I am going to make up two similar sentences below.

(1) This colorful vase is limited-edition.

(2) This colorful vase is a limited edition.

Which one is correct?

  • The correct one is limited edition, no dash.
    – Lambie
    Mar 19, 2017 at 15:58
  • 1
    Google returns practically no results at a phrase "limited-edition". I think the variant without the hyphen and with an indefinite article in front is right.
    – Alexander
    Mar 19, 2017 at 16:07

5 Answers 5


Looking at the website of Oxford Dictionaries (https://en.oxforddictionaries.com/punctuation/hyphen), it does not seem like there is a specific rule concerning hyphens which would apply here.

Grammar Book goes into it a little bit deeper (http://www.grammarbook.com/punctuation/hyphens.asp), however, no rules which indicate there should be a hyphen can be found there.

Adding that to the fact that there are only a few search results for "limited-edition" and many for "limited edition" (including Wikipedia and some dictionary websites), I think it should be written as "limited edition".

(Also, concerning the "a": I would use an article here, so it would be "a limited edition".)


If the phrase were reversed, it would be correct to use the hyphen to say a limited-edition vase. (In other words, if limited edition is used as an adjective prior to the noun, it should be hyphenated.)


I'd say OP's #1 is less common, but perfectly credible (there are many instances of (model) was a limited edition in Google Books, but none at all for the same without the article).

I think the hyphenation is pretty much "optional" in both versions, though personally I'd be more likely to hyphenate the "adjectival" article-less usage in #1, not the "noun" one in #2.

It does also partly depend on whether the speaker is referring to the vase/model/etc. as a "collective" (representing both itself and all others in the limited-membership edition/set/issue/etc.) or simply stating an attribute of the specific object. I find OP's #1 more "natural" in the former context.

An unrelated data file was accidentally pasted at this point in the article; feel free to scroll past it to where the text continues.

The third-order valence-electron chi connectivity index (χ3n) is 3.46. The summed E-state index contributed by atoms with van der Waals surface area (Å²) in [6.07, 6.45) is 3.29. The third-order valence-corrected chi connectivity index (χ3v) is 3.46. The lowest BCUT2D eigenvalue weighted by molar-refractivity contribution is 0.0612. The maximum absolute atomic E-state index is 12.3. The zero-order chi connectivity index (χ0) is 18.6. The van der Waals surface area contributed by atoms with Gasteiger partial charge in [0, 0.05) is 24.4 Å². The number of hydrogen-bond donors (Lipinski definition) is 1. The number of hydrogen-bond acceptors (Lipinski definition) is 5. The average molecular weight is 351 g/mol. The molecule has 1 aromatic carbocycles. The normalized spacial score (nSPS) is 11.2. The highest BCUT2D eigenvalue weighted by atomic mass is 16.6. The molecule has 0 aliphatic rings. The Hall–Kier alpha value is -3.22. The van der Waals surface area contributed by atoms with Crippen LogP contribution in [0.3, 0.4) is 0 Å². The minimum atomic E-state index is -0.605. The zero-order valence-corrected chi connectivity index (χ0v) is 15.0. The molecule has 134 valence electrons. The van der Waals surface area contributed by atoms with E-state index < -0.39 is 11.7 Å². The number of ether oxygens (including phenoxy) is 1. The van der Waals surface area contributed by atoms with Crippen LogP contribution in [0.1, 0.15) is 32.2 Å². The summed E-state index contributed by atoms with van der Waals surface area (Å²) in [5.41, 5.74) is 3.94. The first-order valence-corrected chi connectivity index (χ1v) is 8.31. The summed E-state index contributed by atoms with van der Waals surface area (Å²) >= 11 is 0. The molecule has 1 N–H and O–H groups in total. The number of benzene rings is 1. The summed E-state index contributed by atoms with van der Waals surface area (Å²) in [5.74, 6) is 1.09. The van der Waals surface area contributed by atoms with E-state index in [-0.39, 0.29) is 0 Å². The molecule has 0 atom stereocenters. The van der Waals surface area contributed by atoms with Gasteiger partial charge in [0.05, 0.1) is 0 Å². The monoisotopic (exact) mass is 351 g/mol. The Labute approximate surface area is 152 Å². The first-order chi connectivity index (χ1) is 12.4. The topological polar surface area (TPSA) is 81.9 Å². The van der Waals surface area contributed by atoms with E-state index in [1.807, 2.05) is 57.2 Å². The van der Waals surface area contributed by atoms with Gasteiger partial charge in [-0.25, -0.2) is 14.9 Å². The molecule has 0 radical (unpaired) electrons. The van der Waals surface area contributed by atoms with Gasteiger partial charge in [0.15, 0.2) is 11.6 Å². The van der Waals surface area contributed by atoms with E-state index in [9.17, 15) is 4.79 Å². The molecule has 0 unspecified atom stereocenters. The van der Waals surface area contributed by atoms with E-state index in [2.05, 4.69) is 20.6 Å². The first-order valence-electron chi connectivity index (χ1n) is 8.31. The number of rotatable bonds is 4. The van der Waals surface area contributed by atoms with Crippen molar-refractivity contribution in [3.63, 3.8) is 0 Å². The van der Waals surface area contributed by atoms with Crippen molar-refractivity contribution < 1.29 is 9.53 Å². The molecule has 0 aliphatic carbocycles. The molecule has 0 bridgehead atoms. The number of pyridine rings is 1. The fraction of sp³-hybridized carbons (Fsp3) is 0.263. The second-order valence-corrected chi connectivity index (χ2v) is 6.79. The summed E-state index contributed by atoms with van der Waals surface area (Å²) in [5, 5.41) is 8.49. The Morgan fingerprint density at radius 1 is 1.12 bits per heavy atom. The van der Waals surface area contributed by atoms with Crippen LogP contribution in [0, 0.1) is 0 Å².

For example, an advertisement encouraging you to buy their "collectable" commemorative plates (for display) might reasonably include this plate is limited-edition in their list of favourable attributes. They don't mean to reference any specific plate there - they mean the entire collection, collectively.


Correct would be "a limited-edition" though you could leave out the "a" but it wouldn't sound right. Would be like saying "This vase is blue one" I understand, but saying "This vase is a blue one" is gramatically correct and makes more sense


This is an interesting question which leads to an answer which is not straight forward due to the advice available online.

Both are correct, and it is down to whether indefinite articles are used within the sentence, or not.

Rule 5 within the Grammer Book link @user12048 provided, gives a clue as to what you need to look at.

Rule 5. Never hesitate to add a hyphen if it solves a possible problem. Following are two examples of well-advised hyphens:

   Confusing: Springfield has little town charm.
   With hyphen: Springfield has little-town charm.

Without the hyphen, the sentence seems to say that Springfield is a dreary place. With the hyphen, little-town becomes a compound adjective, making the writer's intention clear: Springfield is a charming small town.

   Confusing: She had a concealed weapons permit.
   With hyphen: She had a concealed-weapons permit.

With no hyphen, we can only guess: Was the weapons permit hidden from sight, or was it a permit for concealed weapons? The hyphen makes concealed-weapons a compound adjective, so the reader knows that the writer meant a permit for concealed weapons.

The sentence

This colorful vase is limited-edition.

has the need for a hyphen, because, without it the sentence would not make sense. "This colourful vase is limited edition" would say that the vase is limited, (limited by what? — Use?), but then you have the word edition laying loose on the end of the sentence. You could add the word by into it to say "limited by edition" but then that would signify that the number of editions are limited. Without the hyphen, the sentence would need to be rearranged to "The edition of the colorful vase is limited" in order for the sentence to make sense, but then you would need to add, for example, "by quantity" or "by number of these vases manufactured" on the end to be sure the reader understands the context. (The edition is limited by what?)

Using the hyphen joins the words limited and edition together to say that the edition is limited.

This colorful vase is a limited edition.

is different because the indefinite articlea — splits the sentence

this colorful vase is ¦ a limited edition

indicating that the edition is limited and the vase is colourful.

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